11.17.2006

The Lack of Lean Partnerships

I recently heard statements that were a perfect example of two things: what lean manufacturing is all about, and everything that is wrong with the U.S. automotive industry.


            The statements came at the recent Center for Automotive Research conference on suppliers, from Frank Macher. He is CEO of Collins & Aikman, a major automotive supplier that has been in bankruptcy since May of 2005.


            “I actually received an apology from Toyota for allowing us to go into Chapter 11,” he said. He explained that his company had worked closely with Toyota on development of some products, and the automaker told him it should have done more to improve the supplier’s prospects. And since the bankruptcy filing, Toyota has been a source of support and continued business, Macher added.


            On the other hand, he said, his conversations with U.S. automakers were “very confrontational. It was almost, how dare we go into Chapter 11 on them.”


            Toyota understands a true lean strategy means developing close relationships with your supply chain partners.


            But the U.S. automakers don’t think about partnerships. As Macher put it, “it’s about price, and it has been about price for a very long time.”


            As he spoke, Macher’s anger and frustration were almost palpable. He described the challenges suppliers face; to those of us unfamiliar with the inner workings of these relationships, they were shocking, or at least discouraging. Among them:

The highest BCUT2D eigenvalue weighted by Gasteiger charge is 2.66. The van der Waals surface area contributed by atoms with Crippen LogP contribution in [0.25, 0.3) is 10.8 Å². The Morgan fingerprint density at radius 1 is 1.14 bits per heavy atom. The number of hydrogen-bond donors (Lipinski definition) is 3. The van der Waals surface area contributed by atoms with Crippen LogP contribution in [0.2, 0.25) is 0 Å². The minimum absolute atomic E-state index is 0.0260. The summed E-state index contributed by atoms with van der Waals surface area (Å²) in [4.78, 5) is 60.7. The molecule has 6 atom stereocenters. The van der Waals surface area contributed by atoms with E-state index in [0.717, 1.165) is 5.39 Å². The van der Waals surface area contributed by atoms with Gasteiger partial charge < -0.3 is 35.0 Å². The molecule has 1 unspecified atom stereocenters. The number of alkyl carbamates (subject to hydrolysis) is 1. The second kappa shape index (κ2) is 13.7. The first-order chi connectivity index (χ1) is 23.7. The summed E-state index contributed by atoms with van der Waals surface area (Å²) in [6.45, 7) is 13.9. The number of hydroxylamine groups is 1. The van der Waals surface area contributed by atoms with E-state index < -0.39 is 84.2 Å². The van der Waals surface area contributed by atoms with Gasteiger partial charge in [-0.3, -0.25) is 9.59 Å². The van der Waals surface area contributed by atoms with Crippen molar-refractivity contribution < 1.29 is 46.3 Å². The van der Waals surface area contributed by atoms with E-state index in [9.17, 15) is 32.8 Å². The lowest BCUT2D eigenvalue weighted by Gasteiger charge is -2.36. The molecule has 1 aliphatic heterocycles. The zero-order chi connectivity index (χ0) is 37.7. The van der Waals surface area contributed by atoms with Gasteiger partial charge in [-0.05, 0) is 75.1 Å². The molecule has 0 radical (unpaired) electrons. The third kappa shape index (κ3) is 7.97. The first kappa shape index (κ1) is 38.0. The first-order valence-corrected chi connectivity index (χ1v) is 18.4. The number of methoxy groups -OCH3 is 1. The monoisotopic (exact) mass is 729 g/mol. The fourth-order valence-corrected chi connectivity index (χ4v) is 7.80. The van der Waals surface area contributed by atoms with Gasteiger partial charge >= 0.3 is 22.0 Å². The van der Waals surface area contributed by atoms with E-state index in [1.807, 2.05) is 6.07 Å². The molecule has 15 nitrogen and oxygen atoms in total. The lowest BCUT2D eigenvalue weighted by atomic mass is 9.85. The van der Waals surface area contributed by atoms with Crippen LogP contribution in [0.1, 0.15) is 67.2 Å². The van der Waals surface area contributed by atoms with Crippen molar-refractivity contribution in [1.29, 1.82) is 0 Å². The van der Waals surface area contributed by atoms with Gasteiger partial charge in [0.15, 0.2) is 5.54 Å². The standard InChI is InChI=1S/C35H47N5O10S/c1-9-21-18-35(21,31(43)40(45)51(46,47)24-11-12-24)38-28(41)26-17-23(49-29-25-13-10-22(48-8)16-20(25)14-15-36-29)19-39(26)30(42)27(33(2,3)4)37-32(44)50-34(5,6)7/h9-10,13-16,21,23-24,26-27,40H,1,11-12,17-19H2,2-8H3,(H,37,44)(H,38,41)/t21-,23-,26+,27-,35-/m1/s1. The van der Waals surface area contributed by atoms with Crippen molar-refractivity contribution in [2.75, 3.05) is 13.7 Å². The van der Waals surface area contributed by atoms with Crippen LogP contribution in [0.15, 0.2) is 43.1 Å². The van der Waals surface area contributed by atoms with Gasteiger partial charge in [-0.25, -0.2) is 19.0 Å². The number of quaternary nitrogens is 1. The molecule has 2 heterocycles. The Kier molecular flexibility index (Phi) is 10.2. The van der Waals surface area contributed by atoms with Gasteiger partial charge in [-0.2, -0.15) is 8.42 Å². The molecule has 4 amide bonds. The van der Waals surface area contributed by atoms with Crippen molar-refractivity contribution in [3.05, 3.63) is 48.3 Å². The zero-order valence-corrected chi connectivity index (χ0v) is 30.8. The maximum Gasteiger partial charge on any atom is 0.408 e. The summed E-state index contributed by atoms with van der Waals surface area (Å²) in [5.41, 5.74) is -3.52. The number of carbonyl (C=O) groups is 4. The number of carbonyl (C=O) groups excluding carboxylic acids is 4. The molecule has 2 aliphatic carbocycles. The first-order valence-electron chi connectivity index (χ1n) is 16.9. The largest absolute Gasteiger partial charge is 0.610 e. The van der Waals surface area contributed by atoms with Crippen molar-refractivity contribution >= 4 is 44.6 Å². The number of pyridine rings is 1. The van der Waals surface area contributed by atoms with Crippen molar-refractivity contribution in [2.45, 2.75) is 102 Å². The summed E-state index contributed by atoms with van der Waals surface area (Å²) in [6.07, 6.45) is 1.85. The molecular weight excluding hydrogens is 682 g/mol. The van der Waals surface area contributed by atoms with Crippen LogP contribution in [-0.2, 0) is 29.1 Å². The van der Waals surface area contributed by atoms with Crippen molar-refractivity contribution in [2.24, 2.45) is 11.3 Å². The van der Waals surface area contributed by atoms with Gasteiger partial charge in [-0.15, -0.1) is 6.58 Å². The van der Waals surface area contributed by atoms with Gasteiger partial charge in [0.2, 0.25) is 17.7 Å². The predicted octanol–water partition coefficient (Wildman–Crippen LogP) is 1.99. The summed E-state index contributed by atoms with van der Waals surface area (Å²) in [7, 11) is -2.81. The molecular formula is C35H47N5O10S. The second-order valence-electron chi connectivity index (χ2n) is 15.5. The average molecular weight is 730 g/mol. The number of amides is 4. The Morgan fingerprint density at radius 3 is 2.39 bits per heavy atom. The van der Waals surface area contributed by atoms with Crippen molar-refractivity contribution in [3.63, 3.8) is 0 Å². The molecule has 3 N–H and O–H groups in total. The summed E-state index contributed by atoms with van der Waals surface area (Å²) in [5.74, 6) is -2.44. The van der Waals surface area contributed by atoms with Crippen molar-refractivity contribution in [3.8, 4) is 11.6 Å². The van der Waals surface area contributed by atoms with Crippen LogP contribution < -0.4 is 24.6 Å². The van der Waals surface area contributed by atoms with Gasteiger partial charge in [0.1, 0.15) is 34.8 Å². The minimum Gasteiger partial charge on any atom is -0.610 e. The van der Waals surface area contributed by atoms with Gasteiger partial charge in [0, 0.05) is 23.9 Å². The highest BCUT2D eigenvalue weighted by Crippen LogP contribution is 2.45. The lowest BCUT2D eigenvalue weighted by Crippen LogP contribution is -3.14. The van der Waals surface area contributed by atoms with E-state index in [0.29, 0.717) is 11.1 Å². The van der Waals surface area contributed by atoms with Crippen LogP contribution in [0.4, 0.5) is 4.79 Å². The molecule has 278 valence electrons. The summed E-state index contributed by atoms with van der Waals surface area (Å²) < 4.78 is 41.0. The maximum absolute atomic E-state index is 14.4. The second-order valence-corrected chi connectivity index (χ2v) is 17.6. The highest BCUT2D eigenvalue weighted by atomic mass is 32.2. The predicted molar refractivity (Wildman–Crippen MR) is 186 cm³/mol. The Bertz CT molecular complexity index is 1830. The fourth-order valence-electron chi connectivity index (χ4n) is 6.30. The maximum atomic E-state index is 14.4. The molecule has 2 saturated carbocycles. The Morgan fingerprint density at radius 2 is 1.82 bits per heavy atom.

• Customers promise to reimburse suppliers the cost of tooling required to make a new part, but the reimbursement goes unpaid for up to two years.
  • Customers order unrealistically high volumes, and the supplier gets stuck with the cost of the excess.
  • Customers seek bids on future business that they know is unprofitable. “To allow people to bid on business three years down the road that they know is underwater to start is immoral,” Macher declared.

            He proposed a customer/supplier bill of rights. The customer, he said, has the right to expect quality products, built to specification every time.


            He then rattled off a long list of supplier rights, including realistic volumes, a pay-as-you-go commitment, timely tooling reimbursement and more.


            My favorite: “It is not a sin to make money.”


            Macher recognizes the changes taking place in the industry. If better relationships can be established, he said, “At the end of the day, we’re all going to be smaller, but I think we’re going to be healthier.”


            He declared, “Suppliers have to be able to provide a quality product without any compromises. But in turn, we should receive fair compensation.


            “Is that really asking too much? It doesn’t seem like it. It seems like fair pay for a fair day’s work is a real deal.”


 

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